In book 2 chapter 3 of Aristotle’s Physics the philosopher’s main concern is identifying the cause of things. In other words Aristotle was concerned with determining the cause of why things are the way that they are. This passage proved to be especially confusing for me.
Aristotle begins by stating that we must study the causes of the things that are in order to gain wisdom. This wisdom only comes when we know the primary cause of things. Aristotle believes that by identifying the reasons for the world he will gain knowledge without qualification. He goes on to say that there are four main causes – the parts, the whole or form, the source (or producer) of change, and the end. Aristotle believes that these four explain how and why things exist and change. However, in my opinion, this passage still leaves large gaps in the picture.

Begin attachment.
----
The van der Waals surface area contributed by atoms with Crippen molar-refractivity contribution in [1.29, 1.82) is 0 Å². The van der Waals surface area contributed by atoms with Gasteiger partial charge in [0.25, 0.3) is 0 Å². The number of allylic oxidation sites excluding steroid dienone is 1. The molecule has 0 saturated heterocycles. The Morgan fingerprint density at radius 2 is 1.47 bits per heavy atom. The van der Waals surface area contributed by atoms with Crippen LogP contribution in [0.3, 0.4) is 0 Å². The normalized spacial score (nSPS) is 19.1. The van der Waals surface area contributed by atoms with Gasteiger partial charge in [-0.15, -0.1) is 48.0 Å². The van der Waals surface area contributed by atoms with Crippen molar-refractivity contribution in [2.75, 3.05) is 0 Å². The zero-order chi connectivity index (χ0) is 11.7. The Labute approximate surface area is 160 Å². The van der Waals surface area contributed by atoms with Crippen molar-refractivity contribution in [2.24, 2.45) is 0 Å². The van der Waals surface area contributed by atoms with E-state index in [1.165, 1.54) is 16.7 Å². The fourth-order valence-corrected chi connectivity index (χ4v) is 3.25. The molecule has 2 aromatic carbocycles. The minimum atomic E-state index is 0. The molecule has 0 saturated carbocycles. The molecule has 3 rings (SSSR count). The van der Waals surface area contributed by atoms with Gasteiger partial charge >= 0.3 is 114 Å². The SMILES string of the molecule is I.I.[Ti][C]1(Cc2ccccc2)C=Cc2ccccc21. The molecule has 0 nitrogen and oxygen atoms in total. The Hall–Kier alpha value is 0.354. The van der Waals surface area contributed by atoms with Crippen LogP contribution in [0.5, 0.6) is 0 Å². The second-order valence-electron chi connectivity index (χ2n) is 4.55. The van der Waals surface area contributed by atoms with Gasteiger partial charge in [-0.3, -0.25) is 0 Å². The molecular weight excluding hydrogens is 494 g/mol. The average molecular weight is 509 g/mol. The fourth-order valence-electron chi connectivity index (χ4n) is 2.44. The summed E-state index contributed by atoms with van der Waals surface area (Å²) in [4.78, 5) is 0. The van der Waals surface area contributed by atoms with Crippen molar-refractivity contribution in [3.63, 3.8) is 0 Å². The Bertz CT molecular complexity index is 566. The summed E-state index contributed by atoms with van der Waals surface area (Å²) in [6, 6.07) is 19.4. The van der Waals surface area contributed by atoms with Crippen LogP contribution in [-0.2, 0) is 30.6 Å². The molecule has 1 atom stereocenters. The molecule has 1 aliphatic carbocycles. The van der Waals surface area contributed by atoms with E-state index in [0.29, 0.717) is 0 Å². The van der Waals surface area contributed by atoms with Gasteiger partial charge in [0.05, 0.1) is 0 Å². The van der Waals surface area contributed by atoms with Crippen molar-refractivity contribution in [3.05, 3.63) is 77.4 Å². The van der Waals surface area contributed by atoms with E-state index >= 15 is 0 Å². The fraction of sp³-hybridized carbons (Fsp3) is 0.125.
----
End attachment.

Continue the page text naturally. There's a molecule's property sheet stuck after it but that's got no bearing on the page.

While the answers that Aristotle presents do explain the cause of certain objects he fails to identify the primary cause. He states that the cause of the bed is the matter (the wood), the form (structure), the carpenter, etc. However he fails to explain where the wood comes from or why it has the form and matter it does. While Aristotle does explain how certain objects come to be, such as man-made objects, he doesn’t establish what the true essence of everything is. Therefore we could go on for forever questioning the cause of the cause of another object. When does this end and when is true knowledge without qualification established then?